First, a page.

What would be better for the wheel of fortune: using a camera or a color sensor?
I think it depends on your capabilities and which control you are spinning the wheel for.
If your team has never done machine vision programming. A color sensor is quick and easy. However if even that sensor is outside the scope of your teams capabilities then just the use of a camera to manually operare the control panel would be your best bet.
Also in theory if you can get decent enough traction on the control panel you could even use an encoder and go by how many rotations your mechanism made. This would work easily for the rotational control, but not so well for the positional control.
A color sensor sounds like the easiest solution to me. The less extraneous data you collect, the easier it is to do something useful with that data.
For the position, you know what color you need to be at and you know the order of the colors. So you can pretty easily figure out “if I need to spin it to green, the color closest to the robot being read by the color sensor is ____” and so forth. Then it’s just a matter of spinning the wheel until you see the right color and then stopping.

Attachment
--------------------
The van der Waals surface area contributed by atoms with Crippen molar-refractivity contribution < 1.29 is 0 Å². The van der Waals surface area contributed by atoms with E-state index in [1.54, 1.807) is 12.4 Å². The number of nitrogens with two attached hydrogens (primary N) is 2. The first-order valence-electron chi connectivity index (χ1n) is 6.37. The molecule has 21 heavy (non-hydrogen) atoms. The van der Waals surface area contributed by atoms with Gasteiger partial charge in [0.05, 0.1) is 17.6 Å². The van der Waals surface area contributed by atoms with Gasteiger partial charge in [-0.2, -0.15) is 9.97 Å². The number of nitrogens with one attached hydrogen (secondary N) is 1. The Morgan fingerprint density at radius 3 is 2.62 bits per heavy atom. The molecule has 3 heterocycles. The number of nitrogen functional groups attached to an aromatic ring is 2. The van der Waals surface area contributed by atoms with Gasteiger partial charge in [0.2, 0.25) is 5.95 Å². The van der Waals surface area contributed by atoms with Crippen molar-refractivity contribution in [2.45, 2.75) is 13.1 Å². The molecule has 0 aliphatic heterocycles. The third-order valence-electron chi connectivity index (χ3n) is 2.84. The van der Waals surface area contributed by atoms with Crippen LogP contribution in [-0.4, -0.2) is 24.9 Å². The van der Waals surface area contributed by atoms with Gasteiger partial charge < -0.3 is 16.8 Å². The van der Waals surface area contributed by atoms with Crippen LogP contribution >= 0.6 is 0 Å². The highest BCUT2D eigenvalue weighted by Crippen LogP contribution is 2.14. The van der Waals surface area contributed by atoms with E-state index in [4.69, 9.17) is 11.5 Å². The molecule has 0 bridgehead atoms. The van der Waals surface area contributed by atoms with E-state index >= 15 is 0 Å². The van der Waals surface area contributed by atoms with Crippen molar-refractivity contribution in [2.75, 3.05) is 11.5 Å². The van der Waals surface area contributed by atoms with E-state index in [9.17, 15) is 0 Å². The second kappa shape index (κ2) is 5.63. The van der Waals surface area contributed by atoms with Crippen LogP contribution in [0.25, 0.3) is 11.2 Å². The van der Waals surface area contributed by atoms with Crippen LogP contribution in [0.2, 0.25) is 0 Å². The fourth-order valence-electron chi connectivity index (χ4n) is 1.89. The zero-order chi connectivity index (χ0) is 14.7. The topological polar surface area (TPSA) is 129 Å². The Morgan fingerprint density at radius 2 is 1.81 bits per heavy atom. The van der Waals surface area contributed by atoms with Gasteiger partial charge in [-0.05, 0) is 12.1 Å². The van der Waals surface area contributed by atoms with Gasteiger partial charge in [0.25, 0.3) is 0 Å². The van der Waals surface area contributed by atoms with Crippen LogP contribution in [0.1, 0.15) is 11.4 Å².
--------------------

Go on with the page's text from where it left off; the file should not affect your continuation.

For roatation control, you can use the color sensor almost like an encoder for the wheel. Mark the color that you’re reading when you start spinning. Every time the sensor reads that color and didn’t read it in the last iteration, increment a counter. When that counter hits 6 (or 7 to be safe), stop spinning.
This is what we’re planning on, and we have good recent color vision experience. I can’t come up with a good reason not to use the color sensor if able (and it being in the KOP with example code should make it possible for a lot of teams)
Our plan is to use the color sensor for the following reasons:
- Coding is much simpler than for vision processing
- REV already has sample code available that will tell you the color
- Vision processing takes more CPU resources, sensor is very low
- Purpose built sensors are simpler, cheaper and tend to perform better
- Sensor position/distance to target is critical for accuracy - range is narrow at 1 to 10 cm
- Running and protecting wiring from sensor to RoboRIO